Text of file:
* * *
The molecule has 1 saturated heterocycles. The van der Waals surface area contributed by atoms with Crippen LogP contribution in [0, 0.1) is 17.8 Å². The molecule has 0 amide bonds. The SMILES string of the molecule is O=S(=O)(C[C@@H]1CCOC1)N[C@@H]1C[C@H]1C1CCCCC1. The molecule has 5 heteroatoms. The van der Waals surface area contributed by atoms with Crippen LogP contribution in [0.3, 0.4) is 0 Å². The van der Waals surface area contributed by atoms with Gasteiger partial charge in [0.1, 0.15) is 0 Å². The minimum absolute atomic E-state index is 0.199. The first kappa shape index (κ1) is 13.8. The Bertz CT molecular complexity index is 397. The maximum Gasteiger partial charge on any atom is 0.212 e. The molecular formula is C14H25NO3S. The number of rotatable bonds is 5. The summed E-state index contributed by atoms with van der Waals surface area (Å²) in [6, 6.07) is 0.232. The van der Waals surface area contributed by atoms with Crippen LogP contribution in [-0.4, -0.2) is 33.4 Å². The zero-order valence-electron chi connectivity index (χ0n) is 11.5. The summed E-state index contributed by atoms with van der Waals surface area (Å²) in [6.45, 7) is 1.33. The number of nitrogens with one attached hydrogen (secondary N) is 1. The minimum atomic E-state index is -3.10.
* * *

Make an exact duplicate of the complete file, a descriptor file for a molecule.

The molecule has 1 saturated heterocycles. The van der Waals surface area contributed by atoms with Crippen LogP contribution in [0, 0.1) is 17.8 Å². The molecule has 0 amide bonds. The SMILES string of the molecule is O=S(=O)(C[C@@H]1CCOC1)N[C@@H]1C[C@H]1C1CCCCC1. The molecule has 5 heteroatoms. The van der Waals surface area contributed by atoms with Crippen LogP contribution in [0.3, 0.4) is 0 Å². The van der Waals surface area contributed by atoms with Gasteiger partial charge in [0.1, 0.15) is 0 Å². The minimum absolute atomic E-state index is 0.199. The first kappa shape index (κ1) is 13.8. The Bertz CT molecular complexity index is 397. The maximum Gasteiger partial charge on any atom is 0.212 e. The molecular formula is C14H25NO3S. The number of rotatable bonds is 5. The summed E-state index contributed by atoms with van der Waals surface area (Å²) in [6, 6.07) is 0.232. The van der Waals surface area contributed by atoms with Crippen LogP contribution in [-0.4, -0.2) is 33.4 Å². The zero-order valence-electron chi connectivity index (χ0n) is 11.5. The summed E-state index contributed by atoms with van der Waals surface area (Å²) in [6.45, 7) is 1.33. The number of nitrogens with one attached hydrogen (secondary N) is 1. The minimum atomic E-state index is -3.10.